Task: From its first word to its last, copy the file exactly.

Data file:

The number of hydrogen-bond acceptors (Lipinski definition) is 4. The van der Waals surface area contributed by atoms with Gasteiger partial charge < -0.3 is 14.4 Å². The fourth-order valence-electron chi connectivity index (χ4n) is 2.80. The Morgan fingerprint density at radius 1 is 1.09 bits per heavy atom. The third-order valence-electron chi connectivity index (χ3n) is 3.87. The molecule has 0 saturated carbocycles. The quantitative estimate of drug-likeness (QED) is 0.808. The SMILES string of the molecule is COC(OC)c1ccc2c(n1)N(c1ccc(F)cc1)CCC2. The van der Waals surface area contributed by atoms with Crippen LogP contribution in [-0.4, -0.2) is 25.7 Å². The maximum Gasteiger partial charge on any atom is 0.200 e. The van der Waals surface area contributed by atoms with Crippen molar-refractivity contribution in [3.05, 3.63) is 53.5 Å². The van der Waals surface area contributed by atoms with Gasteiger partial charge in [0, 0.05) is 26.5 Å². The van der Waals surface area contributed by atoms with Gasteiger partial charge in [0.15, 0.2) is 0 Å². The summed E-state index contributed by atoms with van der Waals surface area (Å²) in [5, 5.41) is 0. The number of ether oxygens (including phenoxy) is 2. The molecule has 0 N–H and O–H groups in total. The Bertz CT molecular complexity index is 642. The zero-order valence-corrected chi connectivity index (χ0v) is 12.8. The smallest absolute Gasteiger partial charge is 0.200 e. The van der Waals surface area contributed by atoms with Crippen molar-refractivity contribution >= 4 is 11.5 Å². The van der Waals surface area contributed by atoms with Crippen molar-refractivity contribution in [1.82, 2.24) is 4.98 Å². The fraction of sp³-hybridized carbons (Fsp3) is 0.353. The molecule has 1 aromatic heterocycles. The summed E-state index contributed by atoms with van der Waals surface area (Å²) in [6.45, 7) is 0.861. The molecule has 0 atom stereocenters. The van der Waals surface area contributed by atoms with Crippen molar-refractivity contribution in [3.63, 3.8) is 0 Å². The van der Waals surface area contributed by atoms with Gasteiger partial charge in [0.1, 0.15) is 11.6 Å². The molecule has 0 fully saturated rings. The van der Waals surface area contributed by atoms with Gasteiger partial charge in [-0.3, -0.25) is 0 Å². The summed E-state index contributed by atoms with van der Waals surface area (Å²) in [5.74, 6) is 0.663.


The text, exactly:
The number of hydrogen-bond acceptors (Lipinski definition) is 4. The van der Waals surface area contributed by atoms with Gasteiger partial charge < -0.3 is 14.4 Å². The fourth-order valence-electron chi connectivity index (χ4n) is 2.80. The Morgan fingerprint density at radius 1 is 1.09 bits per heavy atom. The third-order valence-electron chi connectivity index (χ3n) is 3.87. The molecule has 0 saturated carbocycles. The quantitative estimate of drug-likeness (QED) is 0.808. The SMILES string of the molecule is COC(OC)c1ccc2c(n1)N(c1ccc(F)cc1)CCC2. The van der Waals surface area contributed by atoms with Crippen LogP contribution in [-0.4, -0.2) is 25.7 Å². The maximum Gasteiger partial charge on any atom is 0.200 e. The van der Waals surface area contributed by atoms with Crippen molar-refractivity contribution in [3.05, 3.63) is 53.5 Å². The van der Waals surface area contributed by atoms with Gasteiger partial charge in [0, 0.05) is 26.5 Å². The van der Waals surface area contributed by atoms with Gasteiger partial charge in [0.15, 0.2) is 0 Å². The summed E-state index contributed by atoms with van der Waals surface area (Å²) in [5, 5.41) is 0. The number of ether oxygens (including phenoxy) is 2. The molecule has 0 N–H and O–H groups in total. The Bertz CT molecular complexity index is 642. The zero-order valence-corrected chi connectivity index (χ0v) is 12.8. The smallest absolute Gasteiger partial charge is 0.200 e. The van der Waals surface area contributed by atoms with Crippen molar-refractivity contribution >= 4 is 11.5 Å². The van der Waals surface area contributed by atoms with Crippen molar-refractivity contribution in [1.82, 2.24) is 4.98 Å². The fraction of sp³-hybridized carbons (Fsp3) is 0.353. The molecule has 1 aromatic heterocycles. The summed E-state index contributed by atoms with van der Waals surface area (Å²) in [6.45, 7) is 0.861. The molecule has 0 atom stereocenters. The van der Waals surface area contributed by atoms with Crippen molar-refractivity contribution in [3.63, 3.8) is 0 Å². The van der Waals surface area contributed by atoms with Gasteiger partial charge in [0.1, 0.15) is 11.6 Å². The molecule has 0 fully saturated rings. The van der Waals surface area contributed by atoms with Gasteiger partial charge in [-0.3, -0.25) is 0 Å². The summed E-state index contributed by atoms with van der Waals surface area (Å²) in [5.74, 6) is 0.663.